Facebook Twitter



After nine months of intensive work, a seven-member commission investigating the bombing of Pan Am Flight 103 that killed 270 people in December 1988 has come up with a report on that disaster, as well as recommendations to strengthen anti-terrorist measures. The results of the study are a mixed bag.

Families of people killed on Flight 103 may be disappointed with the report. Many of them had hoped for a strong indictment that said the bombing of the airliner was clearly preventable.Instead, the report was less dogmatic. It said the sabotage "may" have been preventable and criticized the airline for security lapses.

The bombing itself was carried out by a Palestinian terrorist group based in Iran and paid by Syria, the two nations recently praised by President Bush for their role in the release of two American hostages. If one commission proposal had been in force in 1988, Iran and Syria would have been bombed, not praised.

The proposal by the commission said that the United States should take retaliatory military action, either in aerial attacks or covert operations, against terrorist enclaves or the countries that support them - something on the order of Israeli punishment raids. Such a response may satisfy a desire for revenge but it has not been particularly effective is dissuading terrorist from attacking Israel.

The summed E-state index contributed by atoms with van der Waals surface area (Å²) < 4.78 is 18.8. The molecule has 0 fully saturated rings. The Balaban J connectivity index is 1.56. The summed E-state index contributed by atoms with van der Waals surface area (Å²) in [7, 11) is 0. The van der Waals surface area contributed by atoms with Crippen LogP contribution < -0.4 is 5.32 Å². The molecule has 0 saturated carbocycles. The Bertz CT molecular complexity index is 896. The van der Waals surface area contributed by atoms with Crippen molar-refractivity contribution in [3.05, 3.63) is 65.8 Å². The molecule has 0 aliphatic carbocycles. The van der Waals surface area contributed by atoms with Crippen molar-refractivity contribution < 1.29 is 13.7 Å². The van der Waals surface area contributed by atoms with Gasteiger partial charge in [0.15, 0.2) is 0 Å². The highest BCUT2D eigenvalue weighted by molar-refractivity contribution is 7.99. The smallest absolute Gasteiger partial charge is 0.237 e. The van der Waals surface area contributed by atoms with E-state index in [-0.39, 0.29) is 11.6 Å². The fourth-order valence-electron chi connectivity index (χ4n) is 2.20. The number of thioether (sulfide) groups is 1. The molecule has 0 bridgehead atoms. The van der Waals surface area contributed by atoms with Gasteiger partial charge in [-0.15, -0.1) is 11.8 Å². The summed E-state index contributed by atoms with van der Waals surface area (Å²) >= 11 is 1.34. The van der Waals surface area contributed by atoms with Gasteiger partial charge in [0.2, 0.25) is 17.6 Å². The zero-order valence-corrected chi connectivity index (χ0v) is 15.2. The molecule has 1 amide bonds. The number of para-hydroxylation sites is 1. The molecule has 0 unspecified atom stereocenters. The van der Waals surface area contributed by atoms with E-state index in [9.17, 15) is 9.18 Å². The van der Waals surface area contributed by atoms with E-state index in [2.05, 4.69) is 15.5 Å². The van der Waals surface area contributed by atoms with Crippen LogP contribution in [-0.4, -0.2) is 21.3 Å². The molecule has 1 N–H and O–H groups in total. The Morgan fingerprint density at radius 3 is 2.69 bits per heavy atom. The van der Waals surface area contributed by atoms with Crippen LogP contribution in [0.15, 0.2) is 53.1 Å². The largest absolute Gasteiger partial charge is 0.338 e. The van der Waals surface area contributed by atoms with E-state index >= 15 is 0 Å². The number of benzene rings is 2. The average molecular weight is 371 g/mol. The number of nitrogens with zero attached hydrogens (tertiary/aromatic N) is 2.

In any case, attack and counter-attack have a way of compounding hatreds and making it more difficult to find peace. Somebody always "owes" somebody else a violent pay-back.

Security by U.S. airlines has been tightened considerably since the Pan Am disaster, especially in overseas operations, but the commission was not willing to let the issue go at that. It said the system is flawed and needs major reform.

One proposal sure to draw fire from the airlines is a suggestion to notify passengers whenever there is a "credible" bomb threat. But what qualifies as credible? Rumors and bomb threats are common. Making them public could effectively kill civil aviation without the need to ever blow up an aircraft.

A surprising suggestion is for the Federal Aviation Administration to abandon the installation of expensive devices to detect plastic explosives, saying the machines likely would not have detected the bomb that blew up Flight 103. The commission has a point. If the detectors are not reliable, why spend millions of dollars installing them?

Among other recommendations, the commission said the FAA should be restructured to provide more counter-intelligence information on terrorism. This seems like duplication of work already done by various intelligence agencies. What is needed is better sharing of information, not the setting up of a new intelligence-gathering group.

The panel also called for more government involvement in security, instead of leaving it up to airlines. This includes using the State Department to conduct negotiations with other governments about security standards at foreign airports instead of leaving it to the airlines. That makes sense.

But even if all the proposed reforms were adopted, commercial airliners would unavoidably remain vulnerable to determined terrorists. The best that can be hoped for is to make their madness harder to carry out.